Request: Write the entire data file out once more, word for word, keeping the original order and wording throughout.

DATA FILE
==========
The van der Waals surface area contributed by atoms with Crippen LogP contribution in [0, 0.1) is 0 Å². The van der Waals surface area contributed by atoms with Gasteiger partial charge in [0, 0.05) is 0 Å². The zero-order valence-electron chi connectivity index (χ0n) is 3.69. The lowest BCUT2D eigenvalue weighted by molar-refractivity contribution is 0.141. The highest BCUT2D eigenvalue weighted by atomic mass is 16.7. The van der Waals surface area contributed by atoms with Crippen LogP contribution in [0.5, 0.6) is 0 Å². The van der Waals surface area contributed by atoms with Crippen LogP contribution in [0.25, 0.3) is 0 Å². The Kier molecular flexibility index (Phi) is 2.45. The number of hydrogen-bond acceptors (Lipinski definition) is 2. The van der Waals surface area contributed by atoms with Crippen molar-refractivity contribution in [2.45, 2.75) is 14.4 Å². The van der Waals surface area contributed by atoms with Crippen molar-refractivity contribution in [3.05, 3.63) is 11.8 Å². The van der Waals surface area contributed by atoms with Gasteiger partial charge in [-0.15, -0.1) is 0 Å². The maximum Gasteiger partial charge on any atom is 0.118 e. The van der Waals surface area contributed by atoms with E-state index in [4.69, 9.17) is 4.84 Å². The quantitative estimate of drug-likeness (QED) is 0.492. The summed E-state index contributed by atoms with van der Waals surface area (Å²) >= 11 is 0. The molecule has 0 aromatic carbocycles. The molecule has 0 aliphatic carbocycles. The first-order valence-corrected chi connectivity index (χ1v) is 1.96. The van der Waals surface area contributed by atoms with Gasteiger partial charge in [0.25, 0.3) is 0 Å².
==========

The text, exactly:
The van der Waals surface area contributed by atoms with Crippen LogP contribution in [0, 0.1) is 0 Å². The van der Waals surface area contributed by atoms with Gasteiger partial charge in [0, 0.05) is 0 Å². The zero-order valence-electron chi connectivity index (χ0n) is 3.69. The lowest BCUT2D eigenvalue weighted by molar-refractivity contribution is 0.141. The highest BCUT2D eigenvalue weighted by atomic mass is 16.7. The van der Waals surface area contributed by atoms with Crippen LogP contribution in [0.5, 0.6) is 0 Å². The van der Waals surface area contributed by atoms with Crippen LogP contribution in [0.25, 0.3) is 0 Å². The Kier molecular flexibility index (Phi) is 2.45. The number of hydrogen-bond acceptors (Lipinski definition) is 2. The van der Waals surface area contributed by atoms with Crippen molar-refractivity contribution in [2.45, 2.75) is 14.4 Å². The van der Waals surface area contributed by atoms with Crippen molar-refractivity contribution in [3.05, 3.63) is 11.8 Å². The van der Waals surface area contributed by atoms with Gasteiger partial charge in [-0.15, -0.1) is 0 Å². The maximum Gasteiger partial charge on any atom is 0.118 e. The van der Waals surface area contributed by atoms with E-state index in [4.69, 9.17) is 4.84 Å². The quantitative estimate of drug-likeness (QED) is 0.492. The summed E-state index contributed by atoms with van der Waals surface area (Å²) >= 11 is 0. The molecule has 0 aromatic carbocycles. The molecule has 0 aliphatic carbocycles. The first-order valence-corrected chi connectivity index (χ1v) is 1.96. The van der Waals surface area contributed by atoms with Gasteiger partial charge in [0.25, 0.3) is 0 Å².